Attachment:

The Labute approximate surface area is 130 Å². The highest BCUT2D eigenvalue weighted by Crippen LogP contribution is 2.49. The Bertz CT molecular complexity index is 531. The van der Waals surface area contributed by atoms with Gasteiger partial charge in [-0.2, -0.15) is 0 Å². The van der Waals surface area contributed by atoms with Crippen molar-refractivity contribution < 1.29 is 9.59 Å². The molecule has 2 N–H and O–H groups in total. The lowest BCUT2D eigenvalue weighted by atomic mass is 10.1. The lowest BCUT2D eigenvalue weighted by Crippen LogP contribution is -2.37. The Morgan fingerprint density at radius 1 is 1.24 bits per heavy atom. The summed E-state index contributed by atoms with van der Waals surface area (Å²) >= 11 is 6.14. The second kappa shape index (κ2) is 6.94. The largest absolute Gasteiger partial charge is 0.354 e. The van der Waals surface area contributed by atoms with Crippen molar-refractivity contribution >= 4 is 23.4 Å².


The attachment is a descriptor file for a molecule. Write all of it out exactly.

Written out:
The Labute approximate surface area is 130 Å². The highest BCUT2D eigenvalue weighted by Crippen LogP contribution is 2.49. The Bertz CT molecular complexity index is 531. The van der Waals surface area contributed by atoms with Gasteiger partial charge in [-0.2, -0.15) is 0 Å². The van der Waals surface area contributed by atoms with Crippen molar-refractivity contribution < 1.29 is 9.59 Å². The molecule has 2 N–H and O–H groups in total. The lowest BCUT2D eigenvalue weighted by atomic mass is 10.1. The lowest BCUT2D eigenvalue weighted by Crippen LogP contribution is -2.37. The Morgan fingerprint density at radius 1 is 1.24 bits per heavy atom. The summed E-state index contributed by atoms with van der Waals surface area (Å²) >= 11 is 6.14. The second kappa shape index (κ2) is 6.94. The largest absolute Gasteiger partial charge is 0.354 e. The van der Waals surface area contributed by atoms with Crippen molar-refractivity contribution >= 4 is 23.4 Å².